Clinicians should ask pertinent questions to help identify unvaccinated parents and caregivers who are open to giving their children the COVID-19 vaccination.
Vaccine hesitancy continues to be a complex threat to global health, especially during the ongoing COVID-19 pandemic. Research shows that the willingness of parents and caregivers to vaccinate their children against COVID-19 has decreased over the course of the pandemic.
“Parents and caregivers want what’s best for their children, but they have questions about the efficacy and safety of COVID-19 vaccines,” says Ran D. Goldman, MD. “If parents or caregivers are concerned about long-term vaccine-related adverse effects, they may be unwilling take the vaccine themselves or to get their children vaccinated.”
Parental and caregiver acceptance of the COVID-19 vaccine for themselves is identified as the best predictor of their child getting the vaccine. “However, targeting only vaccinated parents and caregivers may miss critical opportunities to immunize children,” Dr. Goldman says. “It’s important to identify factors associated with the willingness of parents and caregivers to vaccinate their children—despite not being immunized themselves—against COVID-19 to help public health agencies with directing information to specific groups of parents and caregivers.”
Despite Being Unvaccinated, Some Caregivers Plan to Vaccinate Their Kids
For a study published in Preventive Medicine, Dr. Goldman and colleagues sought to determine factors linked with willingness of parents and caregivers to vaccinate children even though they were not immunized themselves against COVID-19. Data were analyzed from the International COVID-19 Parental Attitude Study (COVIPAS), a multinational cohort study that recruited parents and caregivers of children aged 0-18 from 21 EDs spanning across the United States, Canada, Israel, and Switzerland from November 2021-December 2021.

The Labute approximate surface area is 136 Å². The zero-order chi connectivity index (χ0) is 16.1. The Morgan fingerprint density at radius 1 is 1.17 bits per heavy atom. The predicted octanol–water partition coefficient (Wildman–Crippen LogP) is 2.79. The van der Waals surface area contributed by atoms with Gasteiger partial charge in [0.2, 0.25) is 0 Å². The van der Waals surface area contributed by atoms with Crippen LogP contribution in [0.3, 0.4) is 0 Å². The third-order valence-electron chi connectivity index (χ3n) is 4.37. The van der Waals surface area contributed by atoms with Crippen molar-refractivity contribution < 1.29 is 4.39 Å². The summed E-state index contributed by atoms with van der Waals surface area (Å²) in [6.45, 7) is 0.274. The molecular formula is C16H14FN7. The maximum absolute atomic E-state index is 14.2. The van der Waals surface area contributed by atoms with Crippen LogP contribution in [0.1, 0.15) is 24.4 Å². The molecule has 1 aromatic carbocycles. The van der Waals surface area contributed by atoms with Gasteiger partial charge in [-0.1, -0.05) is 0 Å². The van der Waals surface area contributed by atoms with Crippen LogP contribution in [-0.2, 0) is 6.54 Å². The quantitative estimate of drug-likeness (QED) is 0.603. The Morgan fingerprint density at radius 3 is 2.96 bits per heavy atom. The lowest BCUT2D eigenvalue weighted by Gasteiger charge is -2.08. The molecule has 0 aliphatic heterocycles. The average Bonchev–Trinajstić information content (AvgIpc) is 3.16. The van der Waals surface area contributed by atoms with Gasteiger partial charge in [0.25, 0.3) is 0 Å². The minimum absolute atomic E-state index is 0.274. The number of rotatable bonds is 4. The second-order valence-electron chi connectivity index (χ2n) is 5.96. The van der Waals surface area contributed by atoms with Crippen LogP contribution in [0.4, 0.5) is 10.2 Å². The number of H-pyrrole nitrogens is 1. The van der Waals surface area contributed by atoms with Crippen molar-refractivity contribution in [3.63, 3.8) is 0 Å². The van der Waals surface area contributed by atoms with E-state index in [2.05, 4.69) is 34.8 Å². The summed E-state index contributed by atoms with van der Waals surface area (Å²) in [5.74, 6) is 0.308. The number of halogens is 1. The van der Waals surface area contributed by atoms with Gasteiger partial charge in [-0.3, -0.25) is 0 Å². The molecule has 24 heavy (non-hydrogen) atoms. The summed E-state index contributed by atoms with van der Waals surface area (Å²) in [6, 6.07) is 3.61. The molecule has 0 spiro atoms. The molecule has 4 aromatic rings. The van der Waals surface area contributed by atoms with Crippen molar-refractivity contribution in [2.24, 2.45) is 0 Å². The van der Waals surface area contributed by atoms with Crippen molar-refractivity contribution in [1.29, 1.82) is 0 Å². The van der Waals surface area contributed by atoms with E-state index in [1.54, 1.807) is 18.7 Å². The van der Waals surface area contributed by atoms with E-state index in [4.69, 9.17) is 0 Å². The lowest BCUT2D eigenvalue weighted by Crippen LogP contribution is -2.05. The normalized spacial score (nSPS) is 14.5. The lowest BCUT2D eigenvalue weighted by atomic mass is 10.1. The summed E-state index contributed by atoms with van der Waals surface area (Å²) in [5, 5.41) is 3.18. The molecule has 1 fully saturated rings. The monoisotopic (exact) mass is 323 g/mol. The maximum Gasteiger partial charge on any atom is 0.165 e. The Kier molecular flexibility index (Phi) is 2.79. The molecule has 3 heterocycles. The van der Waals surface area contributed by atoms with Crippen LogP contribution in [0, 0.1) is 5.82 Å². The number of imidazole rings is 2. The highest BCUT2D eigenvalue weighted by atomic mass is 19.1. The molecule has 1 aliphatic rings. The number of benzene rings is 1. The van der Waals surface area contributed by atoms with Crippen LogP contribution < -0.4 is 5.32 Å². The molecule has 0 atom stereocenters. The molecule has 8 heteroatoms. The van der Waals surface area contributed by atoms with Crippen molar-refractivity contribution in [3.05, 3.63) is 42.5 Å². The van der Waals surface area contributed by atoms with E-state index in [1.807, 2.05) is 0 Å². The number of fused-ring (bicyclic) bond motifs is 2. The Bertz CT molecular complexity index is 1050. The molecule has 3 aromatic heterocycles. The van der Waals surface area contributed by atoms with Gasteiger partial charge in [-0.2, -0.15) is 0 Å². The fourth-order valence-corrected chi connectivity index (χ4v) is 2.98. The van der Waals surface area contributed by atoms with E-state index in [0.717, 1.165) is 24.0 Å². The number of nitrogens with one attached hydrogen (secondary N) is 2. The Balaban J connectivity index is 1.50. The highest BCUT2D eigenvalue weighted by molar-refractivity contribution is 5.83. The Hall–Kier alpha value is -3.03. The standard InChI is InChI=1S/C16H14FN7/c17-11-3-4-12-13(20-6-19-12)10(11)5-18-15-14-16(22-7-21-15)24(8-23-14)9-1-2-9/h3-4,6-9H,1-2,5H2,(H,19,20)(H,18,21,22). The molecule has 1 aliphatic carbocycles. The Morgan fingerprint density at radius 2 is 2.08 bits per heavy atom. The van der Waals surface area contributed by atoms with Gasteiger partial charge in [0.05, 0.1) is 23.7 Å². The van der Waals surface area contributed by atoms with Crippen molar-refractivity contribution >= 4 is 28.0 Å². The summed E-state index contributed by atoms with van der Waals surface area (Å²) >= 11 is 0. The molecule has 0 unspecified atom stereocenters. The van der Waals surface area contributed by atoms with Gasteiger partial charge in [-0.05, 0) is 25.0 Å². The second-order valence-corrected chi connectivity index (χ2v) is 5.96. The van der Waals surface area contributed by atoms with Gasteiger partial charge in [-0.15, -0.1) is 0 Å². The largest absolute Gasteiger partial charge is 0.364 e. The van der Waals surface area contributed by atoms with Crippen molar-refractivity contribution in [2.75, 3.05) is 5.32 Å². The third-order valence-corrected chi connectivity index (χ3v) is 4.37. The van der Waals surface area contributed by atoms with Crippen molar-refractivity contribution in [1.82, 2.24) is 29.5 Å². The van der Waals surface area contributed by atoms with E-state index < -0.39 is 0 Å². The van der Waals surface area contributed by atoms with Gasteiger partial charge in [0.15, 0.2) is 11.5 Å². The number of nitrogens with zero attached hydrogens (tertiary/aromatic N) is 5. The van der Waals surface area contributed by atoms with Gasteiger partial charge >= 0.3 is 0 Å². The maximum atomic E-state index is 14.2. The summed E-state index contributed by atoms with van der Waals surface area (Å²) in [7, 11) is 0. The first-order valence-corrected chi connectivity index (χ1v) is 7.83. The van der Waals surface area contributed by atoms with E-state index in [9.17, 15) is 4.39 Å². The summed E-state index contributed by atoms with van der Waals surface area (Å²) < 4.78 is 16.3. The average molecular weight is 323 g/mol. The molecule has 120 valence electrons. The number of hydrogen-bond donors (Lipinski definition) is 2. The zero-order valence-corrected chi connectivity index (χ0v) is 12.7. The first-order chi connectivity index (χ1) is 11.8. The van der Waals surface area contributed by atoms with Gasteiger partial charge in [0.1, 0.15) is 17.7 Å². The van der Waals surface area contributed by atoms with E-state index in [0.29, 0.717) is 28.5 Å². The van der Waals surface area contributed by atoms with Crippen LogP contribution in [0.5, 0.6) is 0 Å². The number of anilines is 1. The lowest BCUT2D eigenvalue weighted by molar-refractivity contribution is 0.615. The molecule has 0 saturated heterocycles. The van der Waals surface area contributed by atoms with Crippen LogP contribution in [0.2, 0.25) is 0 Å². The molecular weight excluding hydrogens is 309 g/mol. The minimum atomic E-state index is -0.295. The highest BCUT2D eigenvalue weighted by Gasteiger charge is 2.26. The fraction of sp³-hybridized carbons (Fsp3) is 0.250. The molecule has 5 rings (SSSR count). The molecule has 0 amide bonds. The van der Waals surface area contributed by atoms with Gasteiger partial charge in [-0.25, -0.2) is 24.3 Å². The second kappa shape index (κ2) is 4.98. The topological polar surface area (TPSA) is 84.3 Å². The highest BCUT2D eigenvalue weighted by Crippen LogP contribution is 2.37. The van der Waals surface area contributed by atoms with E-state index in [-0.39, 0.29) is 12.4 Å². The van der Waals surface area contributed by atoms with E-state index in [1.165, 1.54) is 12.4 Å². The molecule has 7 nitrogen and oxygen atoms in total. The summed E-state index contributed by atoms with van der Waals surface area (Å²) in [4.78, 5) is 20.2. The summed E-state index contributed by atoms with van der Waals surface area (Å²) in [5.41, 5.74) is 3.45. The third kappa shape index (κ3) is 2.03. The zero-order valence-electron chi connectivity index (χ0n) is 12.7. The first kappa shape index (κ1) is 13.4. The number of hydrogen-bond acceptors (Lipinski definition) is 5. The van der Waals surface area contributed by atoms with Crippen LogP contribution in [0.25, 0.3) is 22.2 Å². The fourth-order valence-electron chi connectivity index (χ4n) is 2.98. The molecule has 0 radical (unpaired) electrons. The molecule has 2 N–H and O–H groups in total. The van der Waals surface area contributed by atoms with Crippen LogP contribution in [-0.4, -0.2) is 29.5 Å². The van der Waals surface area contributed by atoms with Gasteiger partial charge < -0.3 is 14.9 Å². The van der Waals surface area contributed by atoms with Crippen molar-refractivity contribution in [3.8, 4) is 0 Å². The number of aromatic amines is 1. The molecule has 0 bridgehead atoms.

Parents and caregivers presenting with children to EDs were asked to participate in an online anonymous survey. The survey inquired about demographic characteristics, chronic illnesses, immunization status, perceptions of the likelihood their child or themselves had COVID-19 during their ED presentation, and information on exposure and COVID-19 illness at home. A multivariable logistic regression model was developed to assess links between prespecified factors and a willingness to vaccinate.
In total, 4,536 parents and caregivers completed the survey, 19.4% of whom were unvaccinated. “We found that 7.0% of unvaccinated parents and caregivers planned to vaccinate their children,” says Dr. Goldman. “We also identified two groups of caregivers that were more than three times as likely to plan to immunize their children. These included unvaccinated parents and caregivers with children who had their childhood vaccines up to date and those who reported being very worried their child had COVID-19 in the ED (Table). Simply stated, parents and caregivers were more likely to plan to vaccinate their children if they expressed concerns about getting infected with COVID-19.”
Dig Deeper When Discussing Vaccine Hesitancy to Avoid Assumptions
Despite the initial enthusiasm and willingness to forego regulatory procedures when the COVID-19 vaccines were approved, findings suggest there continues to be parental and caregiver hesitancy about vaccinating children against COVID-19 over the course of the pandemic. “Our research shows that a small group of parents and caregivers who are hesitant to vaccinate themselves is willing to vaccinate their children,” Dr. Goldman says. “Collectively, our findings stress that healthcare professionals should not assume unvaccinated caregivers will refuse to vaccinate their children.”
In the general population, key factors for vaccinating children for COVID-19 include the child’s age, the parent’s or caregiver’s age, gender, level of education, and prior exposure to someone with the infection. However, these factors are not as helpful with differentiating the willingness of unvaccinated parents and caregivers to vaccinate their children.
“Knowledge is power,” says Dr. Goldman. “When caring for families that are unvaccinated, primary care providers and ED physicians should ask two questions at the time of presentation. First, what is the child’s vaccination status? Second, what concerns do parents and caregivers have about COVID-19 vaccines? Asking these questions may help identify parents and caregivers who are open to giving their children the vaccine.”